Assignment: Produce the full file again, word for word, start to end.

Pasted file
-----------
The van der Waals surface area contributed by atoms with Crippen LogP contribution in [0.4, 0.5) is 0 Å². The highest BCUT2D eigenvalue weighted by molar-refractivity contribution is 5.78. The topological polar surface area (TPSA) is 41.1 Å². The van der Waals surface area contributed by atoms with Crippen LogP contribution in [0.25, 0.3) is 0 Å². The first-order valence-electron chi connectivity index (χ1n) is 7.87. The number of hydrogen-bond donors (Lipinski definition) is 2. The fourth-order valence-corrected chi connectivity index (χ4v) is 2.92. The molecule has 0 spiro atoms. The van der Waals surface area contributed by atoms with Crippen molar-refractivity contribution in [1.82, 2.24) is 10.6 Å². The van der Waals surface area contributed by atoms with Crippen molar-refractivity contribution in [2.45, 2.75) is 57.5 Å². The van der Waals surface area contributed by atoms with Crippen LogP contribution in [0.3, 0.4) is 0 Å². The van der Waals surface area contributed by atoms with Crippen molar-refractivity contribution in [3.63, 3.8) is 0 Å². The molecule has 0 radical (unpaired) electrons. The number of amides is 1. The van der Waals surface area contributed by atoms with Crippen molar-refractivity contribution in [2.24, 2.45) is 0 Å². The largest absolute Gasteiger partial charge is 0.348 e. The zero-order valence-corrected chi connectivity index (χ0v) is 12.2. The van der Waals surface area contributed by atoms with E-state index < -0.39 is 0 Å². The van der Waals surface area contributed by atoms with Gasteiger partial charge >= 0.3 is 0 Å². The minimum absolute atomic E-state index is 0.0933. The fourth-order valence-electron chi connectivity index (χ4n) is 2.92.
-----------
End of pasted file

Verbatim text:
The van der Waals surface area contributed by atoms with Crippen LogP contribution in [0.4, 0.5) is 0 Å². The highest BCUT2D eigenvalue weighted by molar-refractivity contribution is 5.78. The topological polar surface area (TPSA) is 41.1 Å². The van der Waals surface area contributed by atoms with Crippen LogP contribution in [0.25, 0.3) is 0 Å². The first-order valence-electron chi connectivity index (χ1n) is 7.87. The number of hydrogen-bond donors (Lipinski definition) is 2. The fourth-order valence-corrected chi connectivity index (χ4v) is 2.92. The molecule has 0 spiro atoms. The van der Waals surface area contributed by atoms with Crippen molar-refractivity contribution in [1.82, 2.24) is 10.6 Å². The van der Waals surface area contributed by atoms with Crippen molar-refractivity contribution in [2.45, 2.75) is 57.5 Å². The van der Waals surface area contributed by atoms with Crippen LogP contribution in [0.3, 0.4) is 0 Å². The van der Waals surface area contributed by atoms with Crippen molar-refractivity contribution in [3.63, 3.8) is 0 Å². The molecule has 0 radical (unpaired) electrons. The number of amides is 1. The van der Waals surface area contributed by atoms with Crippen molar-refractivity contribution in [2.24, 2.45) is 0 Å². The largest absolute Gasteiger partial charge is 0.348 e. The zero-order valence-corrected chi connectivity index (χ0v) is 12.2. The van der Waals surface area contributed by atoms with E-state index < -0.39 is 0 Å². The van der Waals surface area contributed by atoms with Gasteiger partial charge >= 0.3 is 0 Å². The minimum absolute atomic E-state index is 0.0933. The fourth-order valence-electron chi connectivity index (χ4n) is 2.92.